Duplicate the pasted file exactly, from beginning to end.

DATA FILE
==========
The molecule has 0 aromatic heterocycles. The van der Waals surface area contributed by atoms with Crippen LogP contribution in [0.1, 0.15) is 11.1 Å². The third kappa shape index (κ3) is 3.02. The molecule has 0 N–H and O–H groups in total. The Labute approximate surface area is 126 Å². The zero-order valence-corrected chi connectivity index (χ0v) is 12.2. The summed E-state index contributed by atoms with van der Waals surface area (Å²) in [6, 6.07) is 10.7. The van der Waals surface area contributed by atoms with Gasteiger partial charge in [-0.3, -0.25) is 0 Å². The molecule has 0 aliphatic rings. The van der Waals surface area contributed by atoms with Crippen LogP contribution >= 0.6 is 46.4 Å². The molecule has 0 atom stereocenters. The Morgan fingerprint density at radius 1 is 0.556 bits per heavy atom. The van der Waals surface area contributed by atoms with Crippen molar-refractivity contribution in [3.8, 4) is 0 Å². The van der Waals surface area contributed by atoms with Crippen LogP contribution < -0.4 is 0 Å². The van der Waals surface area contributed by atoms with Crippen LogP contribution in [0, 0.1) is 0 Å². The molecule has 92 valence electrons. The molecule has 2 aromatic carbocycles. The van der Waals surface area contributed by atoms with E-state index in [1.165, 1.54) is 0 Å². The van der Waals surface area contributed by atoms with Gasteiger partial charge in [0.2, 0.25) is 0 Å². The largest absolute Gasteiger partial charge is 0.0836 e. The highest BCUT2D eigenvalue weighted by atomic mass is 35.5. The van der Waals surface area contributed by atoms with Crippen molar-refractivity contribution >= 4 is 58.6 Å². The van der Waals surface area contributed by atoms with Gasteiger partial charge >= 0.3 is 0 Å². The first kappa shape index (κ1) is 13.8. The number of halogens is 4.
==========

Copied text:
The molecule has 0 aromatic heterocycles. The van der Waals surface area contributed by atoms with Crippen LogP contribution in [0.1, 0.15) is 11.1 Å². The third kappa shape index (κ3) is 3.02. The molecule has 0 N–H and O–H groups in total. The Labute approximate surface area is 126 Å². The zero-order valence-corrected chi connectivity index (χ0v) is 12.2. The summed E-state index contributed by atoms with van der Waals surface area (Å²) in [6, 6.07) is 10.7. The van der Waals surface area contributed by atoms with Gasteiger partial charge in [-0.3, -0.25) is 0 Å². The molecule has 0 aliphatic rings. The van der Waals surface area contributed by atoms with Crippen LogP contribution >= 0.6 is 46.4 Å². The molecule has 0 atom stereocenters. The Morgan fingerprint density at radius 1 is 0.556 bits per heavy atom. The van der Waals surface area contributed by atoms with Crippen molar-refractivity contribution in [3.8, 4) is 0 Å². The van der Waals surface area contributed by atoms with Crippen LogP contribution < -0.4 is 0 Å². The van der Waals surface area contributed by atoms with Crippen LogP contribution in [0, 0.1) is 0 Å². The molecule has 92 valence electrons. The molecule has 2 aromatic carbocycles. The van der Waals surface area contributed by atoms with E-state index in [1.165, 1.54) is 0 Å². The van der Waals surface area contributed by atoms with Gasteiger partial charge in [0.2, 0.25) is 0 Å². The largest absolute Gasteiger partial charge is 0.0836 e. The highest BCUT2D eigenvalue weighted by atomic mass is 35.5. The van der Waals surface area contributed by atoms with Crippen molar-refractivity contribution >= 4 is 58.6 Å². The van der Waals surface area contributed by atoms with Gasteiger partial charge >= 0.3 is 0 Å². The first kappa shape index (κ1) is 13.8. The number of halogens is 4.